Ugandans have a saying that “Water is Life.” Children draw water from dirty streams and wells, canary yellow jerry cans stained with dirt balanced precariously on their heads or clutched in thin fingers. It gushes from pipes, or rain barrels, coveted by the masses. But it’s not clean. It’s not safe. Sometimes it’s like drinking poison.
The children in our boarding school program are less at risk for waterborne illnesses since the water they receive at school is filtered. But the children in our day school program are home every morning and evening, drinking the water that is available there. Very rarely is it filtered.
Earlier this year a child in our program was hospitalized (and continues to be under a doctor’s care as an outpatient) as a result of drinking unfiltered water. He started complaining of a twisting sensation in his stomach—severe abdominal pain that forced him to miss school, and to shuffle between hospitals in search of adequate medical care.
Our Location Coordinator in Uganda, Sr. Carolyne, has been in almost constant contact with the mother, concern mounting as several doctors failed to find an adequate reason for the boy’s suffering. He lost weight, and complained of more and more pain.
Possible diagnoses included typhoid, typhoid ulcer, and pancreatitis. They have put him on antibiotics, and have seen some improvement, but the problem never seems to go away. It’s alarming to watch a young boy deteriorate and have no substantial lead to point you in the right direction for treatment. Though the direct cause hasn’t been identified yet, the doctors have reached a consensus. The cause of the problem? Drinking unfiltered water.
Filtered water saves lives in a very real way. Taking a sip of water is a gamble for many children—Russian roulette without a gun. Their health is at stake. According to UNICEF, in 2011, 768 billion people had to rely on water sources that had not been filtered or improved in any way. (http://www.unicef.org/wash/index_statistics.html) More information on effects of unclean drinking water can be found at: http://www.unicef.org/wash/index_statistics.html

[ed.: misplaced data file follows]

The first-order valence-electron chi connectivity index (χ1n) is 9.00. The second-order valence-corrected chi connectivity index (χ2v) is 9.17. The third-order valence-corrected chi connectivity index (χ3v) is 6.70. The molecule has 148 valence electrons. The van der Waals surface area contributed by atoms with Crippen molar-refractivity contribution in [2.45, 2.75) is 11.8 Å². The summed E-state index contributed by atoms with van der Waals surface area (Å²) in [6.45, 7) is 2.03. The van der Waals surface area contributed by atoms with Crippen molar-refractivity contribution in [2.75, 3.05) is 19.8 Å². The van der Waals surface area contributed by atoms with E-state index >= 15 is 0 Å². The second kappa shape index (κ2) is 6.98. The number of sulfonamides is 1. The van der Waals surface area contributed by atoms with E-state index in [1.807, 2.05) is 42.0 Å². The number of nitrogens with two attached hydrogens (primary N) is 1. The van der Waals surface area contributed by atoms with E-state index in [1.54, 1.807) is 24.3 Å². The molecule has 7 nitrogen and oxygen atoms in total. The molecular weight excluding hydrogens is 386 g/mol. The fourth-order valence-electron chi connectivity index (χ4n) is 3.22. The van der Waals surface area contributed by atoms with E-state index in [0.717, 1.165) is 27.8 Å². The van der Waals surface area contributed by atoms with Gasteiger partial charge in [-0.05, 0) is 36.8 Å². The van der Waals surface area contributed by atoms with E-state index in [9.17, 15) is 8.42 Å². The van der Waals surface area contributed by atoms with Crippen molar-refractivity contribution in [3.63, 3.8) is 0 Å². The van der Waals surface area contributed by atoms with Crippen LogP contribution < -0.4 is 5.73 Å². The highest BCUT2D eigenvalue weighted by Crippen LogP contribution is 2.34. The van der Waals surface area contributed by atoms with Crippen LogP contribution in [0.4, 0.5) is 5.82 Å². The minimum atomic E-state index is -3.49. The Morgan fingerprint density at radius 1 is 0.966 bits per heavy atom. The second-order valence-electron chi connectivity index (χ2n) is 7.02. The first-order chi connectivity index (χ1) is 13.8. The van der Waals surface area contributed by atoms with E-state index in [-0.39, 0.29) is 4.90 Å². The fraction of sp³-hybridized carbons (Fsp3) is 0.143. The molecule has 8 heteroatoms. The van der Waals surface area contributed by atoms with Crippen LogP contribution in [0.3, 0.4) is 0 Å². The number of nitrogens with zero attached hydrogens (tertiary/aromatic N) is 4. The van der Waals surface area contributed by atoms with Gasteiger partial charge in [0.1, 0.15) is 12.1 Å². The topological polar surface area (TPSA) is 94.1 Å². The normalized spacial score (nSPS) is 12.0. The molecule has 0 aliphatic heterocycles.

That’s why CARITAS For Children has started a campaign to purchase 100 water filters and distribute them to children in our program who are in need of clean water. Each filter costs $100, and an anonymous donor has offered to match each filter bought before Christmas, up to 25 units. If you are already a sponsor, your donation will purchase a filter for your child’s family.
Here are some quick facts about the filter from the distributor, Stonehouse Water Technologies:
- Double 0.1-micron filter is capable of removing >99.999% of all bacteria including giardia, and cryptosporidium.
- Each filter is good for up to 1 million gallons.
- Purifies water to meet World Health Organization standards. Filter is good for up to 1 million gallons!
Please consider donating to this program to provide clean drinking water to children in need. Click here to donate to the CARITAS For Children Water Filter Project.
You may also send a check with “Water Filter Project” written in the memo area to:
CARITAS For Children
ATTN: Water Filter Project
7400 West National Ave.
Milwaukee, WI 53214